you would sort of wonder whether it's a great idea to ask a confirmed colnago owner/aficionado to review a bike not made by ernesto, because there's a danger that all i'm going to do is compare one with the other. well, i wished not to fulfil this stereotype during my three day ride to paris on an eddy merckx chm full carbon frame, and i hope i have managed to achieve this. and just to whet the appetite for the bit where i tell you what it was like to ride, i'm going to be thoroughly tedious and methodically go through all the bits that constituted the bike.
firstly, i think it's worth bearing in mind, when we come to the riding bit, that this machine was sight unseen before the first stage of 150km from london to portsmouth. the bike setup was very tidily taken care of by graeme freestone king who, aside from being the merckx uk importer, is a mechanic of formidable ability.
i had e-mailed all the necessary measurements relating to fit taken from the c40 sitting in thewashingmachinepost bike shed, and so accurate was the reproduction, that i didn't even need to adjust the saddle height throughout the entire three day trip. i have never managed that on any of the bikes previously reviewed on the post, and i always thought i was rather good at this stuff.
the chm carbon frame is manufactured in italy in a carbon manufacturing facility set up by merckx (this is no third party build), and is of the compact variety. i'm not much of a fan of compacts - entirely for aesthetic reasons - and this was compounded by the seatstays (after they've headed south from the wishbone) curving in a concave, rather than convex manner. but again, this is entirely on the basis of looks and certainly not because of any inside knowledge regarding carbon frame construction. and when you're on the bike, you can't actually see any of this anyway.
as seems to be the fashion with every frame made from carbon these days, the bottom bracket seems enormous, especially on such an apparently diminutive frame, and now that the big two have gone for external bearings and oversized bb axles (in this case, a campag centaur ultra torq) it seems that everyone is worried that chris hoy might have a shot of their bikes. for someone who is spindly of stature, this seems like fashion overkill, but hey ho.
the top tube did exactly the same as the down tube - moved from a vertically oval shape to a horizontally oval tube, which looked tremendously cool on the top tube because it was almost flat by the time it joined the seat tube. the down tube would have given a cannondale a good run for its money in terms of size, but the frameset looked perfectly balanced overall, even if it initailly looked way too small for me to pedal.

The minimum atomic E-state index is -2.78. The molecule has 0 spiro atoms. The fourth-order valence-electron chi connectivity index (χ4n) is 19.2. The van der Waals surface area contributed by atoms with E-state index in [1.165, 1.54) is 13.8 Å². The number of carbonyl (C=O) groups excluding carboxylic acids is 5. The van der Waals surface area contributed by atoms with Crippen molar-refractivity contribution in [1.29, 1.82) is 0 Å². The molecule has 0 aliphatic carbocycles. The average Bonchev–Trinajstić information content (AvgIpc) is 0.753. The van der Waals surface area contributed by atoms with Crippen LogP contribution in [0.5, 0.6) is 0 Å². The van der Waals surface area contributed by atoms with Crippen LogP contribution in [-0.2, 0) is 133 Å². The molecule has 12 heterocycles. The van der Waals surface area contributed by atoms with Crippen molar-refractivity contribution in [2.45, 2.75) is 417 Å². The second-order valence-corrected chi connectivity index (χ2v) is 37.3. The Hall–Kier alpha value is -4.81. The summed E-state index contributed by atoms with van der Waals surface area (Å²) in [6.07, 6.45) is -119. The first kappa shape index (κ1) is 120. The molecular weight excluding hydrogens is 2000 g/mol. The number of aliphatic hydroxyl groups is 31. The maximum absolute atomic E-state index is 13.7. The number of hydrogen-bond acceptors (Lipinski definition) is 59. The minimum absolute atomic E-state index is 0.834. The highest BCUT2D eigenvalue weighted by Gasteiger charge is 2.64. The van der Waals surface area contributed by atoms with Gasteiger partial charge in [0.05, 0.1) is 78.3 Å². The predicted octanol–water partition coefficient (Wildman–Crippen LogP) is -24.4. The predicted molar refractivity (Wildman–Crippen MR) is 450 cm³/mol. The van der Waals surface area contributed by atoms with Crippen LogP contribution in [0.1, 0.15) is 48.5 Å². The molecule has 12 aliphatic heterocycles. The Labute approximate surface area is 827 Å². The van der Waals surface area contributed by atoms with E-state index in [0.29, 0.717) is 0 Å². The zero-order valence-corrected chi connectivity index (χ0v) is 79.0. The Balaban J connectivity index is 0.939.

the fork was sort of midway between curved and straight, smoothly blending into the head tube by the iplementation of an fsa integrated headset. i must say that i am not in favour of integrated headset (neither is chris king) - not because they don't work: they do, and very well, but it concerns me what happens several years down the line. and if we're to believe the manufacturer spin on bottom brackets, ie moving the bearings outboard increases the torsional rigidity, then how is moving them inboard on the headset a logical move?
anyhoo, the back end eschews the smooth roundness of the main part of the frame and becomes angular along the length of the stays (really awkward to fit a transponder, if truth be known) though i did like the way the chainstays curved outwards towards the dropouts.
the seatpost was also carbon, and bearing my fizik pave saddle (might as well bring my own comfort with me) and let me lean forward onto a chunky modolo 130mm carbon/alloys stem holding onto a pair of modolo kali bars with those nice flat hand holds on the top. the bars sported a real curve, instead of those anatomic things that i really don't like very much. if there was one criticism of the bars, it was the fact that they started the rearward curve a bit too soon which tended to increase the finger distance to the brake levers. i have quite long fingers, but those with stubbier digits might have a bit of a stretch. try them first.
the groupset was the current centaur offering from campagnolo, which meant carbon levers (which don't feel cold in the morning), skeleton brakes, an alloy ultra torq chainset which uses the hidden fifth bolt, rear mech with carbon parallelogram and a clip on front mech.